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Thursday, April 25, 2013

Gonzo Geezers: Don Wallace film review of Storm Surfers

from the Honolulu Weekly:

Gonzo Geezers

In Storm Surfers, older chaps drop in on some very big waves


This is a movie for boys. Big boys. Fifty-year-old boys, 15-year-old boys, even, to judge from my wife’s reaction to Storm Surfers, women-who-are-boys-at-heart. It’s in 3D, which my wife generally hates on principle, and yet she kept those goggles glued to her face as Ross Clarke-Jones and Tom Carroll tackled the giant ocean surf of and off Australia. But then, she’s a surfer.

I’m not a surfer, though to fit in socially I often dress and talk and disport myself as one. Bodysurfer, yes. But that’s not quite the same thing, is it? Bodysurfing isn’t going to get you Red Bull sponsorship and 24/7 documentary camera coverage, including 3D photography and helicopter shots and teams on Jetskis and charter boats to go 75 miles offshore in search of waves. Or girls in thongs (which my wife refuses to wear, on principle, I guess).

These guys, Tom and Ross, 50 and 45 respectively, are lifelong friends from grommet days in Australia, famous for contests (Tom the former King of Pipe, Ross an Eddie Aikau winner). They’ve sown their wild oats; the film’s one departure from the quasi-documentary style is a hilarious recreation of Clarke-Jones’ party years. Both can still generate waves of girls in thongs on demand (which is, I suspect, why my wife encourages my interest in gardening and not surfing.)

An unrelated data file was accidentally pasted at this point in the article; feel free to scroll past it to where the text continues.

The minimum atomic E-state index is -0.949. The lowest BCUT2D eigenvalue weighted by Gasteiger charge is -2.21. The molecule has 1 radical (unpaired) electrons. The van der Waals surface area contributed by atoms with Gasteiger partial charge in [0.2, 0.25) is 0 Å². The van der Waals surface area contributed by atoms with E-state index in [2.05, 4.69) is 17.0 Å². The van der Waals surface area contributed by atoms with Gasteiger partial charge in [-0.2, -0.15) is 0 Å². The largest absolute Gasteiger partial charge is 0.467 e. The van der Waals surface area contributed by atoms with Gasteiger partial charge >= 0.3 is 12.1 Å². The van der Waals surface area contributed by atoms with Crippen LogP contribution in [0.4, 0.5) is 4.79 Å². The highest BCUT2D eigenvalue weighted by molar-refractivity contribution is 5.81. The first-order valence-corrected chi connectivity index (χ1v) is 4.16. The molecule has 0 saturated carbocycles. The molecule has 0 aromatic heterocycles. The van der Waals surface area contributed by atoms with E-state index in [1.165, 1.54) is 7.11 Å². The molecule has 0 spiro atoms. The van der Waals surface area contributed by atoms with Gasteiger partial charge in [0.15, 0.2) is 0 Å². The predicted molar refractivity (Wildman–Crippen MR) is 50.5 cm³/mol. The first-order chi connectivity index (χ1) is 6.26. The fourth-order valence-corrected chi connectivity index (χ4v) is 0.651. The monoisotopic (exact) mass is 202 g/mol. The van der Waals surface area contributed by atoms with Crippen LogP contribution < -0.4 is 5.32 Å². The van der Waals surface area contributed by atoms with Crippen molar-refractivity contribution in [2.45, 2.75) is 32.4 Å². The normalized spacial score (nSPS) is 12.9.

Where is this heading? I’m towing you into a half-assed documentary full of big-ass waves and the ballsy men who ride them–against your will, probably, your better judgment, surely. But go see it anyway. There are a couple of very funny scenes as the boys mess around with a radio-controlled toy helicopter. The rest is beautifully shot, as you would expect, and the fragile plot is evidently real, not “reality”–Tom Carroll’s gotten too old for this big-wave gonzo stuff, he’s got the smell of death around him, as Lynyrd Skynyrd would sing it, but for this film and Red Bull and 3D is willing to gamely give it one last shot. He nearly dies, too.

Which is strangely real and touching. It helps a lot that in several scenes Tom is shown tying his 8-year-old daughter’s shoes. And the ocean and surf shots are, of course, incredible. You won’t be disappointed.

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